09/20/2006 12:00AM

Arnold making exit as barn door closes

Rusty Arnold will be based at Keeneland year round.

ELMONT, N.Y. - Though he has spent the majority of the last 22 years based primarily in New York, trainer Rusty Arnold knew that someday he would return to his old Kentucky home. He just didn't think someday would come right now.

But by the end of this month, Arnold will take virtually all of his horses out of Belmont Park's Barn 27 and bring them to Keeneland, where he will maintain a year-round stable. With the exception of Saratoga - he hopes - Arnold will no longer have a presence in New York.

Though he has not had any direct conversation with P.J. Campo, the New York Racing Association racing secretary who assigns the stalls, Arnold, 51, feels that Campo no longer wants him here. Arnold cites the fact that Campo never called to tell him his stalls were being cut from 20 to 12 at Saratoga and from 27 to 20 this fall. Arnold, who said he had horses stabled in New York since 1985, was notified about the cutbacks in a letter, the same type of letter Campo sends to all trainers who request stalls at NYRA tracks.

"I don't think he has any fault cutting me back," said Arnold, whose number of New York starters has dropped from 190 in 1999 to 50 last year. "Don't see any reasoning that he shouldn't have cut me back. I think he should have called me up. I think 22 years of your life given to a place is worth one phone call. I don't hold him at fault for anything other than lack of consideration to talk to somebody."

Campo said Arnold could have contacted him if he had any questions. Campo also said that he only cut Arnold back four stalls at this meet.

"If I called every single trainer that applied for stalls here, there wouldn't be enough time in the day," said Campo, who has been racing secretary here since July 2005. "He's acting like he was cut back dramatically. He hasn't said two words to me. He asked for 24, and I gave him 20. I thought that was more than fair."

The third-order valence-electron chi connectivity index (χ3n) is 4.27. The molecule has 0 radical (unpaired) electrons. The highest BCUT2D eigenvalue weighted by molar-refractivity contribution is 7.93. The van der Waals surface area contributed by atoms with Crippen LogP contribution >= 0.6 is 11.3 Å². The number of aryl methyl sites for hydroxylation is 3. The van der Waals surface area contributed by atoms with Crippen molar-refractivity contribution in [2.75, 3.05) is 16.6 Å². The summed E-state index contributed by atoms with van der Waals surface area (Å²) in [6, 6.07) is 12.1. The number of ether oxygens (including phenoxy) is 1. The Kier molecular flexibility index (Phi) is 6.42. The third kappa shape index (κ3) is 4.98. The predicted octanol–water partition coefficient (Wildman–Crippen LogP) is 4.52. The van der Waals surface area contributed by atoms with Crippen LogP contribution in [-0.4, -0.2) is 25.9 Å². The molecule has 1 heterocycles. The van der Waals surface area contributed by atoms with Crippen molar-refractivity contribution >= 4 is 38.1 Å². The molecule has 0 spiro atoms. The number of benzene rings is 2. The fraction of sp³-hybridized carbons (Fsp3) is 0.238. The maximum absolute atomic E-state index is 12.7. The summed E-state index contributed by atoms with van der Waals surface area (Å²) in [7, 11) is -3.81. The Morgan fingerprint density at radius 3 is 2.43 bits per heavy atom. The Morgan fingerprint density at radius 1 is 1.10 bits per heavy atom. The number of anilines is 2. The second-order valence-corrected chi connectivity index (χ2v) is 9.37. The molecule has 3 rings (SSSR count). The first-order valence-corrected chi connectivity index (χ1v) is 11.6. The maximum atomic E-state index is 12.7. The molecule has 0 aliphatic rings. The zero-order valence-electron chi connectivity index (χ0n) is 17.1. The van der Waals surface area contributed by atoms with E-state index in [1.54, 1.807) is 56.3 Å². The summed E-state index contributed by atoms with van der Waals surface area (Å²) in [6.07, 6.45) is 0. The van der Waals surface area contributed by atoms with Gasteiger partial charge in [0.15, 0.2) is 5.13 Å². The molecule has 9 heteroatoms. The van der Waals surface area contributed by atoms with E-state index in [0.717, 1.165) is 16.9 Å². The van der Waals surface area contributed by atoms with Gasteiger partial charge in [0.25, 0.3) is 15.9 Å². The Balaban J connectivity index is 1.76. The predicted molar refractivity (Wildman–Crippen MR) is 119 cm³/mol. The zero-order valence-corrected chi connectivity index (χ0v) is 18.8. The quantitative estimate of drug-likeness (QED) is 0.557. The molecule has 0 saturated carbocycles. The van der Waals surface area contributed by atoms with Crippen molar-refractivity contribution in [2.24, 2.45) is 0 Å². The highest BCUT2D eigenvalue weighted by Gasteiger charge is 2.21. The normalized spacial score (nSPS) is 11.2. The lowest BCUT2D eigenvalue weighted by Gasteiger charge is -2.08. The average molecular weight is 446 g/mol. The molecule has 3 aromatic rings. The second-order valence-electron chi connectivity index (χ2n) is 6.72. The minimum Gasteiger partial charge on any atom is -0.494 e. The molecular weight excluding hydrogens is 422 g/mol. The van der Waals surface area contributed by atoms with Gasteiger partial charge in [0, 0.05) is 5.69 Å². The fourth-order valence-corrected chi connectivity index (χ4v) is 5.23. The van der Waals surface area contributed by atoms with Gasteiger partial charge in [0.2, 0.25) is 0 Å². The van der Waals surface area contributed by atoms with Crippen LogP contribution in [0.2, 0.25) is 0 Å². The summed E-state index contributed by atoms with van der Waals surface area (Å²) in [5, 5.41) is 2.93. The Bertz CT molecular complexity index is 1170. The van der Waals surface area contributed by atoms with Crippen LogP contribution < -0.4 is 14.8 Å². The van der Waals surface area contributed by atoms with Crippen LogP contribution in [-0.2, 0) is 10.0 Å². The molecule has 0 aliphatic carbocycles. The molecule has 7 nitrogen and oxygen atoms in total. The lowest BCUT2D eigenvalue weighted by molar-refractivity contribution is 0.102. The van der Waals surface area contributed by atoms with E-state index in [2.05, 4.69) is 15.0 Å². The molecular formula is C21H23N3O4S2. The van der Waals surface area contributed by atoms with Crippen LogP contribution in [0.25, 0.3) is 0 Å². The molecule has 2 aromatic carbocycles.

Arnold won 4 races from 16 starters at Saratoga. Through Wednesday, the ninth day of this meet, Arnold had not started a horse at Belmont.

Arnold, who has won prestigious New York stakes such as the John A. Morris (now Personal Ensign), Shuvee, Test, Nassau County and Demoiselle, said pride has prevented him from calling Campo.

"Absolutely," he said. "Too old and too proud to beg."

Arnold, who was born and raised in Lexington, has 45 horses in training. Twenty are here and the others are based in Kentucky. With Keeneland switching to a synthetic Polytrack surface, Arnold will be able to keep horses there year-round while shipping selected horses to Florida in the winter and Saratoga in the summer. Arnold said he would still ship horses to New York for certain races.

"We can't survive without New York racing," Arnold said.

Campo said he would have no problem issuing Arnold stalls at Saratoga.

"I would love to have him for Saratoga," Campo said. "He might get 18 [stalls]. It depends. It goes from meet to meet."

One of the reasons Arnold's number of starters has dropped considerably is that in 2001 he lost a major client in John Peace, who moved approximately 22 horses to trainer George Weaver. Arnold said Peace had 90 percent colts while G. Watts Humphrey, Arnold's primary client, has mostly fillies.

"Have I replaced those horses? Yeah,'' Arnold said. "A couple of the operations I replaced them with are still fillies."

In recent years, Arnold has picked up clients such as Dixiana Stable and Dinwiddie Farm. William Shively, the proprietor of Dixiana Stable, has sent Arnold colts such as Letgomyecho and Mr. Goodkat, a recent maiden winner at Saratoga.

Arnold is high on unstarted maiden fillies Eye of the Hurricane and Farsi Strada and an unnamed daughter of Johannesburg.

Currently, the best horse in Arnold's care is Magical Ride, who will run in Saturday's Grade 1 Matron Stakes here. Magical Ride, a daughter of Storm Cat out of Arnold's Grade 1-winning mare Victory Ride, was most impressive winning her debut here in July. The speedy filly faded to third after setting a strong pace in the Grade 2 Adirondack at Saratoga.

"She's doing really, really well," Arnold said. "We have to answer a couple of questions. One is seven-eighths of a mile. We all know she's fast. She has to get that distance, but I think I had a few things that weren't perfect for the last race. I just feel like everything is going the right way. We're taking her over there the right way and now it's more up to her."